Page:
10 Essential Facts About Hepatitis C

Hepatitis C is a viral infection that damages your liver over time. A chronic infection can lead to serious scarring of the liver called cirrhosis, as well as liver cancer and liver failure, according to the American Liver Foundation (ALF). Hepatitis C treatment used to be a lengthy process that was not very effective. Now,groundbreaking (but costly) new medicines have turned the viral infection into a curable condition; hepatitis C is considered “cured” when the virus is not detectable at 12 and 24 weeks after treatment ends.


Here are 10 essential facts you should know about hepatitis C:

1. Hepatitis C affects millions of Americans.

About 2.7 million people in the United States have chronic hepatitis C, according to the Centers for Disease Control and Prevention (CDC). “It is called the ‘silent epidemic’ because people can be infected for 30 or more years and have no idea they have it,” says Camilla Graham, MD, infectious disease specialist at Beth Israel Deaconess Medical Center and an assistant professor of medicine at Harvard Medical School in Boston. Early on in a hepatitis C infection, you may feel nausea and fatigue – symptoms that don’t necessarily prompt doctors to test you for hepatitis C, she adds.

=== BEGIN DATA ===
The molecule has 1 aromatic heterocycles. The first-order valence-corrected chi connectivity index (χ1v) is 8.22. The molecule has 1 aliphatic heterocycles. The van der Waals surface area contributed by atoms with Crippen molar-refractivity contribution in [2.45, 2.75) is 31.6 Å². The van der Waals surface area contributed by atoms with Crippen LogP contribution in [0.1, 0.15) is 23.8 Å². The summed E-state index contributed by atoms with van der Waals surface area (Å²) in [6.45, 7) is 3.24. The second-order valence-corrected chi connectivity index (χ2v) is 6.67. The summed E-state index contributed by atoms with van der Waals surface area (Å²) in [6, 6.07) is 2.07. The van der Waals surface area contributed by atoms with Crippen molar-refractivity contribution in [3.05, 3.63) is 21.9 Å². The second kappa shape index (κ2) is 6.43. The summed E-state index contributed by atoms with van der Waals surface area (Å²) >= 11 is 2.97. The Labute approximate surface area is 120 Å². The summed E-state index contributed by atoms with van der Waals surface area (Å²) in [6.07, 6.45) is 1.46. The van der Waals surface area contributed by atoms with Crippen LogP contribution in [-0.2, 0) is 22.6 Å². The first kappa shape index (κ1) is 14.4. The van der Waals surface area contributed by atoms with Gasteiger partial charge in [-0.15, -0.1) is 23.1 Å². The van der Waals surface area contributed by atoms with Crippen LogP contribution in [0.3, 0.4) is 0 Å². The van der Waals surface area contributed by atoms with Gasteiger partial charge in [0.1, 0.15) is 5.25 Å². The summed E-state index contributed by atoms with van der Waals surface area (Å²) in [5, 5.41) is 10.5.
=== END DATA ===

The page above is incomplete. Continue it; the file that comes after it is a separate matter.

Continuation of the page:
By the time routine blood tests reveal elevated enzymes, your liver may already be damaged. At that point your doctor may test your blood for the presence of the hepatitis C virus, says Ibrahim Hanouneh, MD, hepatologist at the Cleveland Clinic in Ohio.

2. The most common hepatitis C strain in the United States is genotype 1.The hepatitis C virus is diverse and includes six commonly-seen types. About 75 percent of hepatitis C cases here are genotype 1, and 12 percent are genotype 2, with fewer cases of genotypes 3 to 6.

3. You might not realize you have serious liver damage.

In some cases, by the time you have hepatitis C symptoms, life-threatening damage has already occurred, Dr. Graham says. Of every 100 people with a chronic hepatitis C infection, 5 to 20 will eventually develop cirrhosis, according to the CDC. One to 5 percent will die of either cirrhosis or liver cancer.

Symptoms of liver damage and end-stage hepatitis C disease include jaundice, extreme fatigue, weight loss, weakness, severely itchy skin, confusion, and a buildup of abdominal fluid.

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